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Modulation of bradykinin-induced mechanical hyperalgesia in the rat by activity in abdominal vagal afferents

Authors

  • Sachia G. Khasar,

    1. Departments of Anatomy, Medicine, and Oral and Maxillofacial Surgery, Division of Neuroscience and Biomedical Sciences Program University of California at San Francisco, CA 941430-0452, USA,
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  • Frederick J. -P. Miao,

    1. Departments of Anatomy, Medicine, and Oral and Maxillofacial Surgery, Division of Neuroscience and Biomedical Sciences Program University of California at San Francisco, CA 941430-0452, USA,
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  • Wilfrid Jänig,

    1. Physiologisches Institut, Christian-Albrechts-Universität zu Kiel, Olshausenstr. 40, 24098 Kiel, Germany
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  • Jon D. Levine

    1. Departments of Anatomy, Medicine, and Oral and Maxillofacial Surgery, Division of Neuroscience and Biomedical Sciences Program University of California at San Francisco, CA 941430-0452, USA,
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Jon D. Levine, Department of Medicine Box 0452, S-1334, University of California San Francisco, San Francisco, CA 94143-0452.E-mail: Levine@itsa.ucsf.edu

Abstract

Bradykinin-induced plasma extravasation and mechanical hyperalgesia are sympathetic-dependent components of inflammation. Noxious stimulation has been found to inhibit bradykinin-induced plasma extravasation by activating the hypothalamo-pituitary-adrenal axis. The sensitivity of this nociceptive-neuroendocrine feedback control of inflammation is modulated by activity in subdiaphragmatic vagal afferents. In the present study, we tested the hypothesis that activity in the subdiaphragmatic vagus also modifies bradykinin-induced mechanical hyperalgesia in the rat, using the Randall–Selitto method.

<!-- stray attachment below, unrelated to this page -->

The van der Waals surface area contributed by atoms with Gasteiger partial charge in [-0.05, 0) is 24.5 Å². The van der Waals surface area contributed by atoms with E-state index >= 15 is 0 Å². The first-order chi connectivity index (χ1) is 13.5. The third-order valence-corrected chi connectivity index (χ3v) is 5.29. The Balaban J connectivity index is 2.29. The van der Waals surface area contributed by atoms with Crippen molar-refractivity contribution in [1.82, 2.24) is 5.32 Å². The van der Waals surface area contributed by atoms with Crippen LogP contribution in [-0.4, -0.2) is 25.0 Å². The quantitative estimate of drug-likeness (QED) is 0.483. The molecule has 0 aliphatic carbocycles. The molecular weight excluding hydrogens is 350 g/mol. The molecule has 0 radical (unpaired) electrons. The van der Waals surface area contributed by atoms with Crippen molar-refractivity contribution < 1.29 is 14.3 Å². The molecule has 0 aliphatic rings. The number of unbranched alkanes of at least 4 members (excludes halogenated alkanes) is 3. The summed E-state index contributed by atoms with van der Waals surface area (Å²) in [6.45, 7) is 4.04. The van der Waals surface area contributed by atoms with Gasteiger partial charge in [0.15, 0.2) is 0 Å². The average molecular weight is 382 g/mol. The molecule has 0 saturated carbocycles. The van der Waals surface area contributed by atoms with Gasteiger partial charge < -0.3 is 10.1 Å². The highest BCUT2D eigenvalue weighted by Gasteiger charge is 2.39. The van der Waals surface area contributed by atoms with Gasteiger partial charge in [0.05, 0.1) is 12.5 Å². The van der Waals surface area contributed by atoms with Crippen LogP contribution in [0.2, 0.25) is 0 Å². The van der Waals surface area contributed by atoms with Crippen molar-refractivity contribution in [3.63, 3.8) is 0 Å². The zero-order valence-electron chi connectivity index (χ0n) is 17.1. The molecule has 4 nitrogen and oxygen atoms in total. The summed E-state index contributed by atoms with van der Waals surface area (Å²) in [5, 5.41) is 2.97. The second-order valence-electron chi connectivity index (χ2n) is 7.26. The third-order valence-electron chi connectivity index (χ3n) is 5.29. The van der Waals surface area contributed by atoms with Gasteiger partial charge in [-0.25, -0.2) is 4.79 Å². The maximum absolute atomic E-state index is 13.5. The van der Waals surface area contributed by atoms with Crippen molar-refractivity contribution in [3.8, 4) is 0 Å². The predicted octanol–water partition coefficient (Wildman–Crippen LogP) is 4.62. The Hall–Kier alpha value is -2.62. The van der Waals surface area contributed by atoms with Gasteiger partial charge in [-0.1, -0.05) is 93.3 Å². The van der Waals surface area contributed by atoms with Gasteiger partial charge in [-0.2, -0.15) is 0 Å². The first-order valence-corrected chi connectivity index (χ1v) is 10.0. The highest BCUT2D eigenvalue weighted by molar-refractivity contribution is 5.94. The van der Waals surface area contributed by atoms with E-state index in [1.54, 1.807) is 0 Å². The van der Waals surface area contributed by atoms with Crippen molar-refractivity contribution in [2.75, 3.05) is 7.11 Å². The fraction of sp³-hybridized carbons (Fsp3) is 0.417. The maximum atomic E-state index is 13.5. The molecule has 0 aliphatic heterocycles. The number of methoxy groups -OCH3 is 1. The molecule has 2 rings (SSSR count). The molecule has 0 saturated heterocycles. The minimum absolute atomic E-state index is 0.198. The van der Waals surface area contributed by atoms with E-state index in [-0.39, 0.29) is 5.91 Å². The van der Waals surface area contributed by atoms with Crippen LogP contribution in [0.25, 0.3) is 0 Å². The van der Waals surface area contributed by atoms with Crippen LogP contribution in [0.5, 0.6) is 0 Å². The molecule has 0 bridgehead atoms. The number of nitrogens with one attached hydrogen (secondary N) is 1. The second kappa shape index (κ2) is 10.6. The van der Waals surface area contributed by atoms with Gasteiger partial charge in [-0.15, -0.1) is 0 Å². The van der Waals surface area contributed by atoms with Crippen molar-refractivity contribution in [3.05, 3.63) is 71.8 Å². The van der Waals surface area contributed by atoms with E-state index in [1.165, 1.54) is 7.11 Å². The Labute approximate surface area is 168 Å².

Following subdiaphragmatic vagotomy, the baseline paw-withdrawal threshold to mechanical stimulation decreased and bradykinin-induced mechanical hyperalgesia was enhanced. Mechanical hyperalgesia produced by prostaglandin E2, a direct-acting hyperalgesic agent, was not significantly affected by vagotomy. The effect of subdiaphragmatic vagotomy on bradykinin-induced hyperalgesia, but not on baseline paw-withdrawal threshold, was mimicked by coeliac branch vagotomy.

Indomethacin blocked the hyperalgesia in normal rats, but not in vagotomized rats, suggesting that bradykinin-induced hyperalgesia in normal rats is mediated by prostaglandins, whose role was unexpectedly diminished after vagotomy.

Bradykinin-induced hyperalgesia in normal rats was abolished by lumbar sympathectomy but not by sympathetic decentralization (cutting the preganglionic axons). In rats that were both vagotomized and sympathectomized, hyperalgesia induced by low-dose bradykinin was no longer present.

These results demonstrate that vagotomy induces a decrease in baseline mechanical paw-withdrawal threshold and an enhancement of bradykinin-induced mechanical hyperalgesia and suggest that these phenomena are generated by actions in peripheral tissues.

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